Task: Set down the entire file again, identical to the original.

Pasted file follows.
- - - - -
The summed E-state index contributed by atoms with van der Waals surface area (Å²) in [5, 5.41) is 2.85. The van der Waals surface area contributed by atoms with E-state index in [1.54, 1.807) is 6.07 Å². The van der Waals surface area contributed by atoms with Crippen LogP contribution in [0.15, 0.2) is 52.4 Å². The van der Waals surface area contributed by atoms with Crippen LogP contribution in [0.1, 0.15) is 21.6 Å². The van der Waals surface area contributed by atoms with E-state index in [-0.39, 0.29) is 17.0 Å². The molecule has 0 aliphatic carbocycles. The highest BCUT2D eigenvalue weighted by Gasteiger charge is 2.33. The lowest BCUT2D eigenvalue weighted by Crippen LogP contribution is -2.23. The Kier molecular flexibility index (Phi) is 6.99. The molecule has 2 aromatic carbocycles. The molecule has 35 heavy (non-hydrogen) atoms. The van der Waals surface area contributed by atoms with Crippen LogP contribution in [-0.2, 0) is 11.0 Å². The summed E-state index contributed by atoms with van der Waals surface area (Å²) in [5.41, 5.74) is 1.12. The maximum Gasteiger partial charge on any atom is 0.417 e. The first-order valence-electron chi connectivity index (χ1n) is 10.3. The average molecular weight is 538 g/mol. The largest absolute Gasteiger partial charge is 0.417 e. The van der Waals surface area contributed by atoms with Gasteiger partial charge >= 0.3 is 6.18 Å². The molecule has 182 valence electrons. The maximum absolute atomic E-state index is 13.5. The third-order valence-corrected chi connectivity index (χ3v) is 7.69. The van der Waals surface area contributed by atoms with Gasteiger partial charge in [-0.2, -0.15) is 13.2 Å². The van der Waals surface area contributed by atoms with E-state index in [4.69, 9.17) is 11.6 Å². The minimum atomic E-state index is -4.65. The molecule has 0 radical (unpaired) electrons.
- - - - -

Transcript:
The summed E-state index contributed by atoms with van der Waals surface area (Å²) in [5, 5.41) is 2.85. The van der Waals surface area contributed by atoms with E-state index in [1.54, 1.807) is 6.07 Å². The van der Waals surface area contributed by atoms with Crippen LogP contribution in [0.15, 0.2) is 52.4 Å². The van der Waals surface area contributed by atoms with Crippen LogP contribution in [0.1, 0.15) is 21.6 Å². The van der Waals surface area contributed by atoms with E-state index in [-0.39, 0.29) is 17.0 Å². The molecule has 0 aliphatic carbocycles. The highest BCUT2D eigenvalue weighted by Gasteiger charge is 2.33. The lowest BCUT2D eigenvalue weighted by Crippen LogP contribution is -2.23. The Kier molecular flexibility index (Phi) is 6.99. The molecule has 2 aromatic carbocycles. The molecule has 35 heavy (non-hydrogen) atoms. The van der Waals surface area contributed by atoms with Crippen LogP contribution in [-0.2, 0) is 11.0 Å². The summed E-state index contributed by atoms with van der Waals surface area (Å²) in [5.41, 5.74) is 1.12. The maximum Gasteiger partial charge on any atom is 0.417 e. The first-order valence-electron chi connectivity index (χ1n) is 10.3. The average molecular weight is 538 g/mol. The largest absolute Gasteiger partial charge is 0.417 e. The van der Waals surface area contributed by atoms with Gasteiger partial charge >= 0.3 is 6.18 Å². The molecule has 182 valence electrons. The maximum absolute atomic E-state index is 13.5. The third-order valence-corrected chi connectivity index (χ3v) is 7.69. The van der Waals surface area contributed by atoms with Gasteiger partial charge in [-0.2, -0.15) is 13.2 Å². The van der Waals surface area contributed by atoms with E-state index in [4.69, 9.17) is 11.6 Å². The minimum atomic E-state index is -4.65. The molecule has 0 radical (unpaired) electrons.